California family shows up on bike thief’s door step with help from Apple AirTag: ‘The look on his face’

A family in California is thankful for modern technology after they had the foresight to place an Apple AirTag on their expensive electronic bike which brought them to the thief’s doorstep.

Johnny Ehrman relies on her $3,000 e-bike to commute daily to school and work. When she realized that her dependable bike was stolen while she was at work, she was devastated.

“I drive like 12 miles a day,” Ehrman told FOX 11 Los Angeles. “I was sobbing outside my workplace. I actually had some of my coworkers be like, ‘What’s happening? Where is your bike?'”

Ehrman said she left the pedals and wheel locked, removed the battery, but the bike wasn’t locked onto a fixed object.

However, Ehrman had the foresight to buy a $29 AirTag and place the tracking device onto her e-bike before it was stolen.

After calling 911, Ehrman talked with her father, David. The pair took out her iPhone and tracked the stolen e-bike and saw that the AirTag was still on the move.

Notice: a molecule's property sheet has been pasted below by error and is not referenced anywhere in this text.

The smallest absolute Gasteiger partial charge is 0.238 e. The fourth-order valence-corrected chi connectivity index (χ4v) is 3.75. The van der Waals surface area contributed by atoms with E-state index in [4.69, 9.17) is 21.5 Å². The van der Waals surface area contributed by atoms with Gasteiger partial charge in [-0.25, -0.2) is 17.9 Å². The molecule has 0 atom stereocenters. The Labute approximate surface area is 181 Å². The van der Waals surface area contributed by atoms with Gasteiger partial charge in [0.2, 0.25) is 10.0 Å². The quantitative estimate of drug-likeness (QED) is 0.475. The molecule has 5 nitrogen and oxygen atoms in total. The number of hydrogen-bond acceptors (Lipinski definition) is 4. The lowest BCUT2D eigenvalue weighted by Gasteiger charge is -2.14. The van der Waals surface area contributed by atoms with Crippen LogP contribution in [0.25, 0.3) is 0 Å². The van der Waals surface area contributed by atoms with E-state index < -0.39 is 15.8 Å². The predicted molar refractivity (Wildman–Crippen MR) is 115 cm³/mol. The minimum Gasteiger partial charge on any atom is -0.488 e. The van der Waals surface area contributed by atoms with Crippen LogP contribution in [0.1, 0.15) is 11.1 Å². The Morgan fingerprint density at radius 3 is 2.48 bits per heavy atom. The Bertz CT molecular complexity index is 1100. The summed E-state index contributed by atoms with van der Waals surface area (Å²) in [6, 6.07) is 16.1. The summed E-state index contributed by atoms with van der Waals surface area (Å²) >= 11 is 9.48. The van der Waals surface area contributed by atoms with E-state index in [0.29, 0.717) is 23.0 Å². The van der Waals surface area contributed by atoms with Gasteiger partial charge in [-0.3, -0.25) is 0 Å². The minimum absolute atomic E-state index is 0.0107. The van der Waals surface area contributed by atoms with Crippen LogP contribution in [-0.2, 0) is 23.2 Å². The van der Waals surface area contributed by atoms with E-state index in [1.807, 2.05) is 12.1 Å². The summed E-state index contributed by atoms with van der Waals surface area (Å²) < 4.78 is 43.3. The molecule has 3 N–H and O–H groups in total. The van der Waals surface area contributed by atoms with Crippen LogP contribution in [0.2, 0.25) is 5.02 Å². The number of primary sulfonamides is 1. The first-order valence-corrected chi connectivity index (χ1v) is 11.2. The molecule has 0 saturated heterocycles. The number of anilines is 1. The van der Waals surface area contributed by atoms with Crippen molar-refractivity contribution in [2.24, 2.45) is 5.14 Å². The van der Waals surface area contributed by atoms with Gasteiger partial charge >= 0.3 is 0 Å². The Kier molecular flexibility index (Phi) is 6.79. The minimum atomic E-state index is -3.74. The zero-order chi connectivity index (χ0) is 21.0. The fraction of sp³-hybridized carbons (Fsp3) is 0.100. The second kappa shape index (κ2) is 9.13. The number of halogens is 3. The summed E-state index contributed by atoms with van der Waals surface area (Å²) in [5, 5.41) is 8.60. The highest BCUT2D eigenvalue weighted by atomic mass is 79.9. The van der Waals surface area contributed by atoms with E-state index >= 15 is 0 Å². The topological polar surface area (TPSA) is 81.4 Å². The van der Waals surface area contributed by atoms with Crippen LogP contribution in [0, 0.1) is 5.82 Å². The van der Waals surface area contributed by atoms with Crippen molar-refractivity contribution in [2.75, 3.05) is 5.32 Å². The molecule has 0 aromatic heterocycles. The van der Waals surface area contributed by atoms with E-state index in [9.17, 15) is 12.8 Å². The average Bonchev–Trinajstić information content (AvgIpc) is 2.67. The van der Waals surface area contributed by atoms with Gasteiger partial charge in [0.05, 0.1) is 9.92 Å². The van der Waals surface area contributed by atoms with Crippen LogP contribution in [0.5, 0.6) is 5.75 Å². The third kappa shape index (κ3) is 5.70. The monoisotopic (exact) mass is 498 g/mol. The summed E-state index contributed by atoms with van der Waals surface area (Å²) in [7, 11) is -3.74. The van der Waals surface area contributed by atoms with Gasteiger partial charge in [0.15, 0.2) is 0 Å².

David tracked the e-bike until it stopped at an apartment complex nearby the family’s Orange County home. After he went to the exact location of the e-bike, he had a “brief confrontation” with the man who attempted to steal his daughter’s e-bike.

“The dude just stood there with the look on his face like I’ve never seen anyone with that look,” the dad said. “I think the look was shock. Like ‘How did you get my location?’”

“The dude just stood there with the look on his face like I’ve never seen anyone with that look, I think the look was shock, like ‘How did you get my location?’”

— David Ehrman

The Orange County Sheriff’s Office did not release the name of the person who attempted to steal the e-bike.

A spokesperson with the Sheriff’s Department reminded residents to let local law enforcement take over the recovery of stolen items.

“As much as the convenience of technology plays a vital role in the quality of our lives, we want to remind our communities to utilize their local law enforcement services when they’ve been victimized by a crime instead of placing themselves into harm’s way,” the spokesperson said.

Sarah Rumpf-Whitten is a writer on the breaking news team for Fox News Digital. You can reach her on Twitter at @s_rumpfwhitten.

By Sarah Rumpf-Whitten | Fox News

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